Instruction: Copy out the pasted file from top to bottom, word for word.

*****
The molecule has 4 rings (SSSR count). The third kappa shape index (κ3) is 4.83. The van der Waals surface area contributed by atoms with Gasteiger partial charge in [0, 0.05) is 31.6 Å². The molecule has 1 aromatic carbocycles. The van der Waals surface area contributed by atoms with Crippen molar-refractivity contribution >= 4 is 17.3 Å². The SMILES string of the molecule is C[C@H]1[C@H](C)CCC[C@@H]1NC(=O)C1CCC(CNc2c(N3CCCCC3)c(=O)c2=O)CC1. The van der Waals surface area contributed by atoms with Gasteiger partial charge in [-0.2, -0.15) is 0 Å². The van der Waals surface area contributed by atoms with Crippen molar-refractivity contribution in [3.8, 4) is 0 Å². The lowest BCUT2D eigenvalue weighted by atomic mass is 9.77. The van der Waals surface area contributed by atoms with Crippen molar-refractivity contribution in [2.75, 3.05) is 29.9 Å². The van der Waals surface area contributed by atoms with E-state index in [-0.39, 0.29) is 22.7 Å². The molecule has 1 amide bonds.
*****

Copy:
The molecule has 4 rings (SSSR count). The third kappa shape index (κ3) is 4.83. The van der Waals surface area contributed by atoms with Gasteiger partial charge in [0, 0.05) is 31.6 Å². The molecule has 1 aromatic carbocycles. The van der Waals surface area contributed by atoms with Crippen molar-refractivity contribution >= 4 is 17.3 Å². The SMILES string of the molecule is C[C@H]1[C@H](C)CCC[C@@H]1NC(=O)C1CCC(CNc2c(N3CCCCC3)c(=O)c2=O)CC1. The van der Waals surface area contributed by atoms with Gasteiger partial charge in [-0.2, -0.15) is 0 Å². The van der Waals surface area contributed by atoms with Crippen molar-refractivity contribution in [3.8, 4) is 0 Å². The lowest BCUT2D eigenvalue weighted by atomic mass is 9.77. The van der Waals surface area contributed by atoms with Crippen molar-refractivity contribution in [2.75, 3.05) is 29.9 Å². The van der Waals surface area contributed by atoms with E-state index in [-0.39, 0.29) is 22.7 Å². The molecule has 1 amide bonds.